working fine, the verification was done by comparing the results that output from the
interface circuit with the simulation results. The result should be the same for each
other.
34
3.1.4
Flowchart of the Overall Project Workflow
The summarized workflow of the project is illustrated in the Figure 3.2.
Start
Identify the Problem Statement
Limit the Project Scope
Literature Reviews
Determine the Design Specifications
Implement the designs
Test and verify the results of the designs
Desired
Results?
No
Yes
Analyze and discuss the final results
Done
Figure 3.2 The flowchart of the overall project workflow
CHAPTER 4
PROJECT DESIGN AND ARCHITECTURE
4.1
Basic Floating Point Math Module Design
For this project, there are four basic modules were designed to compute four
typical operations which are addition, subtraction, multiplication and division by
using the conventional algorithm. These modules are complied with IEEE-754 single
precision floating point format.
4.1.1
Floating Point Adder
A simple floating point adder module was designed using Verilog HDL. Thus,
this module is mainly used to compute the addition operation in IEEE-754 single
precision floating point format. The name for this module is fpu_add and its block
diagram is as shown in the Figure 4.1.
op1
op2
32
32
sign
fpu_add
en
rst
8
27
final_exp
final_sum
clk
Figure 4.1
Block diagram of floating point adder (fpu_add)
36
Thus, Table 4.1 describes all the inputs and outputs for this block and brief
description of their functions.
Signal Name
Width
Type
Description
clk
1
Input
System Clock
rst
1
Input
Reset values for initializing
en
1
Input
Enable signal
op1
32
Input
Operand 1 in IEEE-754 format
op2
32
Input
Operand 2 in IEEE-754 format
sign
1
Output
Sign bit for output in IEEE-754 format
final_exp
8
Output
Exponent for output in IEEE-754 format
final_sum
27
Output
Mantissa for output in IEEE-754 format
with 4 extra bits for specific purposes
Table 4.1
I/O interface description for fpu_add
This module is only used to solve the addition operation when either both the
operands have positive or negative sign (same sign). Therefore, if two input operands
have different sign, this module cannot be used but we need to use floating point
subtractor instead for this case.
Basically, the algorithm of this design is similar to the design done by
Mahendra Kumar Soni [12] but the algorithm is modified with some additional steps.
Thus, the algorithm for my design is as shown in the following:
1. Sort the input operands by comparing the values in op1 with op2.

Store the exponent and mantissa of bigger number and smaller number
into two different registers.
2. Determine the exponent different for op1 and op2.

Subtract the exponent of bigger number with smaller number.
3. Expand the mantissa bits for op1 and op2 into 27 bits.

Concatenate an extra bit for leading one (for normalized) or leading zero
(for denormalized) in front of the MSB of mantissa. Then, append one
more zero on the left of it.

Append two bits of zero after the LSB of the mantissa.
37

Resulted mantissa = {1’b0, leading 0/1, mantissa, 2’b00}
4. Pre-align the mantissa of smaller number.

Shift to the right by an amount of bits that same as the exponent different.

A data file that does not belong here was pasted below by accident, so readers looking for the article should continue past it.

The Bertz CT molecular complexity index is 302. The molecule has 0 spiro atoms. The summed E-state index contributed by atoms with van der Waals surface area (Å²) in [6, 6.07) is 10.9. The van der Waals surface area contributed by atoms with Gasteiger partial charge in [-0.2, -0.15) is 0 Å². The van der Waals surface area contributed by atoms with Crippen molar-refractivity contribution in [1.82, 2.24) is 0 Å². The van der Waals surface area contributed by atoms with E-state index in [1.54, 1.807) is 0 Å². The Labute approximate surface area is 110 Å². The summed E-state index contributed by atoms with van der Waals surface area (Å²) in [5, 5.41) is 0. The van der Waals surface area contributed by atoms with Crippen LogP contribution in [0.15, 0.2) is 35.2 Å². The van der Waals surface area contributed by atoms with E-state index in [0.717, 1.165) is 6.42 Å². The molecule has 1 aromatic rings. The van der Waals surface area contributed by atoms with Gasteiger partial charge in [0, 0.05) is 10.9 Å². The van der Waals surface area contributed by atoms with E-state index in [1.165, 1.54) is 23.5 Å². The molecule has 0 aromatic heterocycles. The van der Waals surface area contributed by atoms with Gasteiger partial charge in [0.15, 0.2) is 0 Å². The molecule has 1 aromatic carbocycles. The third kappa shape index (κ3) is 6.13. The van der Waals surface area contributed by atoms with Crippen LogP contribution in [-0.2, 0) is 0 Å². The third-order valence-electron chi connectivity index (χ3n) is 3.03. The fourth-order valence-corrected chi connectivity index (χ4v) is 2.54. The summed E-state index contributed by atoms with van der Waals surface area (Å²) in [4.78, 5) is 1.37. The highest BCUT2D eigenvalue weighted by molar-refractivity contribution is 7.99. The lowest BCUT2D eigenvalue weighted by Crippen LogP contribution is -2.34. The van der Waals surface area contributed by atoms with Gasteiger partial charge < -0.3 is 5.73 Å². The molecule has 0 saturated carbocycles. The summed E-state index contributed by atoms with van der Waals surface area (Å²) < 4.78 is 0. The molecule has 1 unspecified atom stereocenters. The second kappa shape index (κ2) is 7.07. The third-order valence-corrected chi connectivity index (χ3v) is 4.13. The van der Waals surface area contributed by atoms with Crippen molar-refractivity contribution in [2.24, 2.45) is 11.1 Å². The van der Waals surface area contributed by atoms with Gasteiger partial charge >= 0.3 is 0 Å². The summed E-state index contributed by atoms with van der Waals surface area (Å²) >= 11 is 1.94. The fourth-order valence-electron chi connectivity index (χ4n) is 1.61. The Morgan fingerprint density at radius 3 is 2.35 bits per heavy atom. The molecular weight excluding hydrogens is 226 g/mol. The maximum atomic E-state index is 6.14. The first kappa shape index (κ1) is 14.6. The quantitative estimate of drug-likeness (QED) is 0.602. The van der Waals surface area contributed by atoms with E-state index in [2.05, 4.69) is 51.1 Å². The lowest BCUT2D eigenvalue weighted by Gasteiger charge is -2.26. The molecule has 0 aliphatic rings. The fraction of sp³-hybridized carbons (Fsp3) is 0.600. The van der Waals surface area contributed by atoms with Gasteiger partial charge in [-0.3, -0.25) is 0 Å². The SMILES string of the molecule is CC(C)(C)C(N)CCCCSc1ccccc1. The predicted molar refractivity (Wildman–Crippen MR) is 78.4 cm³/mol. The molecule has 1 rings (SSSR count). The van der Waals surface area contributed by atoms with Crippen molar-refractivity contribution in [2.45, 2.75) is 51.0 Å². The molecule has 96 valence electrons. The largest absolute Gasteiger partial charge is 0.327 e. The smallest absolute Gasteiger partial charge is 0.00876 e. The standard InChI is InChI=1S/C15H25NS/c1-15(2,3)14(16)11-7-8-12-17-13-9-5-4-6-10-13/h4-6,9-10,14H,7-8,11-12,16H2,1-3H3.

5. Add the mantissa of bigger number with the pre-aligned mantissa of smaller
number to get the tentative result.
6. Check whether the mantissa of tentative result is overflow or not.

If overflow occurs, shift right the mantissa and increment the exponent by
1 bit
4.1.2
Floating Point Subtractor
A simple floating point subtractor was designed by using Verilog HDL. Thus,
this module is mainly used to compute the subtraction operation in IEEE-754 single
precision floating point format. The name for this module is fpu_sub and its block
diagram is as shown in the Figure 4.2.
32
op1
32
op2
sign
fpu_sub
addsub
8
final_exp
en
26
rst
final_diff
clk
Figure 4.2
Block diagram of floating point subtractor (fpu_sub)
Thus, Table 4.2 describes all the inputs and outputs for this block and brief
description of their functions.
Signal Name
Width
Type
Description
clk
1
Input
System Clock
rst
1
Input
Reset values for initializing
en
1
Input
Enable signal
38
addsub
1
Input
addsub signal
if addsub = 0, subtraction operation
resulted from the addition of two different
sign numbers.
if addsub = 1, subtraction operation
resulted from the subtraction of two same
sign numbers.
op1
32
Input
Operand 1 in IEEE-754 format
op2
32
Input
Operand 2 in IEEE-754 format
sign
1
Output
Sign bit for output in IEEE-754 format
final_exp
8
Output
Exponent for output in IEEE-754 format
final_diff
26
Output
Mantissa for output in IEEE-754 format
with extra 3 bits for specific purposes
Table 4.2
I/O interface description for fpu_sub
This module is similar to floating point adder where it only used to solve the
subtraction operation when either both the operands have positive or negative sign
(same sign). Therefore, if two input operands have different sign, this module cannot
be used but we need to use floating point adder instead to compute it.
Basically, the algorithm of this design is similar to the design done by
Mahendra Kumar Soni [12] but the algorithm is modified with some additional steps.
Thus, the algorithm for my design is as shown in the following:
1. Sort the input operands by comparing the values in op1 with op2.

Store the exponent and mantissa of bigger number and smaller number
into two different registers.
2. Determine the exponent different for op1 and op2.